Bankruptcy Will Test Pension Promise

Stockton, CA is similar to Pittsburgh, PA in terms of population (2010 Census showed the former with 291k, the latter with 305k) and land area (61 square miles and 55 square miles) but while Pittsburgh waits to see if its nearly decade long existence under Act 47 recovery status and oversight will be lightened by at least one Stockton has been given permission to declare bankruptcy. When Act 47 was on the horizon for the Steel City in 2003, many observers felt that the City was indeed entering bankruptcy (see footnotes on page 3 of our 2009 report on municipal bankruptcy) but the reason municipal distress and oversight were put into place was to stave off a Chapter 9 filing.

But Stockton has entered, following a filing by Vallejo in 2009 and one newspaper report on the filing notes "At issue will be whether U.S. bankruptcy law trumps California law, which says the pension plan must be funded". It is interesting to note that a memorandum on the Vallejo filing stated that once in a bankruptcy court-since the municipality cannot be forced there, and the state is free to place as many hoops for the municipality to jump through, even outright prohibiting a filing-"presumably, state constitutional provisions [on the abrogating of contracts, such as pensions for current employees] would yield".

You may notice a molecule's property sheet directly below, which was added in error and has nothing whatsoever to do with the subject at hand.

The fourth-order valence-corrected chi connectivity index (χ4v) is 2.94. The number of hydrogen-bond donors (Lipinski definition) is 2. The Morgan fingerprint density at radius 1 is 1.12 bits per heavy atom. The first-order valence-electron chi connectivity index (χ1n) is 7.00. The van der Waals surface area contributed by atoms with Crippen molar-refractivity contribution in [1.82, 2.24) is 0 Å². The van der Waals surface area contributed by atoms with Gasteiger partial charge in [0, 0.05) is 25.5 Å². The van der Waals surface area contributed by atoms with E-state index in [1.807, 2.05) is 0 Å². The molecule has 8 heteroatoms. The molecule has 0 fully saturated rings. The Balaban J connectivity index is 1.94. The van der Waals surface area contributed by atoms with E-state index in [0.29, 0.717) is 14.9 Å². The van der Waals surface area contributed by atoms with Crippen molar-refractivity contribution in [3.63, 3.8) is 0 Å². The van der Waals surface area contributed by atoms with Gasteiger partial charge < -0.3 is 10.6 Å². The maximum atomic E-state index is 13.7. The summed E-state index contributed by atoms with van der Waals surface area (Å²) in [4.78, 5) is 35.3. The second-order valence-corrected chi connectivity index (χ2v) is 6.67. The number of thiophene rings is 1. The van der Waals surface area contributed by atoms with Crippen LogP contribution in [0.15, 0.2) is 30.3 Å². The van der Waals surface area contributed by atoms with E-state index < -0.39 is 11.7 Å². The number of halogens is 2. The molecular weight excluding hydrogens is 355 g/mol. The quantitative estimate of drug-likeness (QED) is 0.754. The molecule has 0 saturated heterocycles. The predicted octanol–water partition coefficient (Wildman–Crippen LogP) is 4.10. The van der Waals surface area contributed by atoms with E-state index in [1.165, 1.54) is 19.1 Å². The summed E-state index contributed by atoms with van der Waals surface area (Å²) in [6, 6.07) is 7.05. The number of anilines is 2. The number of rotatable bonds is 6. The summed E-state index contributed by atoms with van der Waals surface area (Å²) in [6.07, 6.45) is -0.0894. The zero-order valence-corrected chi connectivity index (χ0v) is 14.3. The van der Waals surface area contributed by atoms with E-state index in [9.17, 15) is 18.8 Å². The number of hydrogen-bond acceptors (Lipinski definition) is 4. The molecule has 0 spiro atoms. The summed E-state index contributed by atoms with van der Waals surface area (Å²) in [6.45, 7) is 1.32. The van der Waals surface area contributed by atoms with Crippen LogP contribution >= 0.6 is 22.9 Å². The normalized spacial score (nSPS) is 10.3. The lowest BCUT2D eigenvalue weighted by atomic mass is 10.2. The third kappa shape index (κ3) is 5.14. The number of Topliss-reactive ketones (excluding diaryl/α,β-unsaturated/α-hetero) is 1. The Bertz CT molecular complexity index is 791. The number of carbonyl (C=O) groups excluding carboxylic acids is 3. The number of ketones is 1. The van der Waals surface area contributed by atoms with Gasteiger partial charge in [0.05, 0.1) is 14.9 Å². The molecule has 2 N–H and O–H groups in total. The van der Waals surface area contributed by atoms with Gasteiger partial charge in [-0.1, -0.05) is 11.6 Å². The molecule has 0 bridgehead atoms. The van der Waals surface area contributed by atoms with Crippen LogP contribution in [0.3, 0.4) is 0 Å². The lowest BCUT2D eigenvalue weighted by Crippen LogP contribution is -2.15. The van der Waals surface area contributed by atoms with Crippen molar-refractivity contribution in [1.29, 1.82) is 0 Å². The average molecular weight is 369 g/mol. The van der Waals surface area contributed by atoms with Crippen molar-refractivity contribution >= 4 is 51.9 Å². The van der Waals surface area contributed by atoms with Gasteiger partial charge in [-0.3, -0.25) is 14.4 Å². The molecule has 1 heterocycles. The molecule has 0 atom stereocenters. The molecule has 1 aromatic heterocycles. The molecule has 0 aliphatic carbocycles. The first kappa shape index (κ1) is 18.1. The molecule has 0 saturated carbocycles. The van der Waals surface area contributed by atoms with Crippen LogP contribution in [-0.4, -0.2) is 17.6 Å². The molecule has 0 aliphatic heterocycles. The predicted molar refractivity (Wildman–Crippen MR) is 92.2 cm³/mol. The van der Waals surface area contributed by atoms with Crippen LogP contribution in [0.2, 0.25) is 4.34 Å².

Note that the article points out the City of Stockton has done a considerable amount of action: cutting employees, stopping bond payments, cut employee benefits (presumably other than pensions) and enacted an emergency spending plan but it keeps depositing money into the state pension system. It is almost the reverse situation of a Pennsylvania municipality that enters Act 47 and then drags its feet on agreeing to a recovery plan: the state will withhold money, but not if it is for pensions (natural disasters and redevelopment projects already underway also qualify).

But it makes the point that we made nearly three years ago to the day that asked what municipalities are to do if they can’t get out from under bad pension promises: cut services and tax themselves out of existence in order to pay pensions? Is that not what appears to be happening in Stockton?